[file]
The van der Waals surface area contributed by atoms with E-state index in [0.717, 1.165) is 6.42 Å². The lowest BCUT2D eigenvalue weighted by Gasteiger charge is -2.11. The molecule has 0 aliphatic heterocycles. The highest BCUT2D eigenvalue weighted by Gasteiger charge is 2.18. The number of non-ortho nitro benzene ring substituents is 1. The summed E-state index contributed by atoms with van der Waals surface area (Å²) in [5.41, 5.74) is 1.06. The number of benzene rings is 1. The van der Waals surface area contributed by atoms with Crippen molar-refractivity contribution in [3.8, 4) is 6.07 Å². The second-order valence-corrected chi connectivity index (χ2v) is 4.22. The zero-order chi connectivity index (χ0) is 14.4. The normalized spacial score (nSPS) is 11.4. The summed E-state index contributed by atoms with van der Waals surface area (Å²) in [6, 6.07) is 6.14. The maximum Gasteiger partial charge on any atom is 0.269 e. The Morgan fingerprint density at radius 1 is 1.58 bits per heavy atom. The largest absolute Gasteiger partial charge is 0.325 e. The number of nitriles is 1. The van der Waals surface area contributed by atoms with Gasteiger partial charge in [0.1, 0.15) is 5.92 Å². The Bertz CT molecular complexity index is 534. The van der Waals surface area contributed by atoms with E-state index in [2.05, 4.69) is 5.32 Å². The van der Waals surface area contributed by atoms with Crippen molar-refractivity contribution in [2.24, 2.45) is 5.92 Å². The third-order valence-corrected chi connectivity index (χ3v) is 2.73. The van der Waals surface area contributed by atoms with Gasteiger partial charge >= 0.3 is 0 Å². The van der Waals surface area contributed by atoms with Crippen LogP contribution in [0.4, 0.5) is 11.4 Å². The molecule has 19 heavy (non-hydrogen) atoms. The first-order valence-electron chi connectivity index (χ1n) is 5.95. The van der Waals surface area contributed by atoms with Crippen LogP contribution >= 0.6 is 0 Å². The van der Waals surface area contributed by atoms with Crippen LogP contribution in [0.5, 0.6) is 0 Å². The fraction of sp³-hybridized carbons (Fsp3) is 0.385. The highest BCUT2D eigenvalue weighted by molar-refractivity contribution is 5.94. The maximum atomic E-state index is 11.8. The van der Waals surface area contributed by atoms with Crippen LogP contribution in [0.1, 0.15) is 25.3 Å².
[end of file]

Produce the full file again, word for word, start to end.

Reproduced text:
The van der Waals surface area contributed by atoms with E-state index in [0.717, 1.165) is 6.42 Å². The lowest BCUT2D eigenvalue weighted by Gasteiger charge is -2.11. The molecule has 0 aliphatic heterocycles. The highest BCUT2D eigenvalue weighted by Gasteiger charge is 2.18. The number of non-ortho nitro benzene ring substituents is 1. The summed E-state index contributed by atoms with van der Waals surface area (Å²) in [5.41, 5.74) is 1.06. The number of benzene rings is 1. The van der Waals surface area contributed by atoms with Crippen molar-refractivity contribution in [3.8, 4) is 6.07 Å². The second-order valence-corrected chi connectivity index (χ2v) is 4.22. The zero-order chi connectivity index (χ0) is 14.4. The normalized spacial score (nSPS) is 11.4. The summed E-state index contributed by atoms with van der Waals surface area (Å²) in [6, 6.07) is 6.14. The maximum Gasteiger partial charge on any atom is 0.269 e. The Morgan fingerprint density at radius 1 is 1.58 bits per heavy atom. The largest absolute Gasteiger partial charge is 0.325 e. The number of nitriles is 1. The van der Waals surface area contributed by atoms with Gasteiger partial charge in [0.1, 0.15) is 5.92 Å². The Bertz CT molecular complexity index is 534. The van der Waals surface area contributed by atoms with E-state index in [2.05, 4.69) is 5.32 Å². The van der Waals surface area contributed by atoms with Crippen molar-refractivity contribution in [2.24, 2.45) is 5.92 Å². The third-order valence-corrected chi connectivity index (χ3v) is 2.73. The van der Waals surface area contributed by atoms with Gasteiger partial charge >= 0.3 is 0 Å². The van der Waals surface area contributed by atoms with Crippen LogP contribution in [0.4, 0.5) is 11.4 Å². The molecule has 19 heavy (non-hydrogen) atoms. The first-order valence-electron chi connectivity index (χ1n) is 5.95. The van der Waals surface area contributed by atoms with Crippen LogP contribution >= 0.6 is 0 Å². The van der Waals surface area contributed by atoms with Crippen LogP contribution in [0.5, 0.6) is 0 Å². The fraction of sp³-hybridized carbons (Fsp3) is 0.385. The highest BCUT2D eigenvalue weighted by molar-refractivity contribution is 5.94. The maximum atomic E-state index is 11.8. The van der Waals surface area contributed by atoms with Crippen LogP contribution in [0.1, 0.15) is 25.3 Å².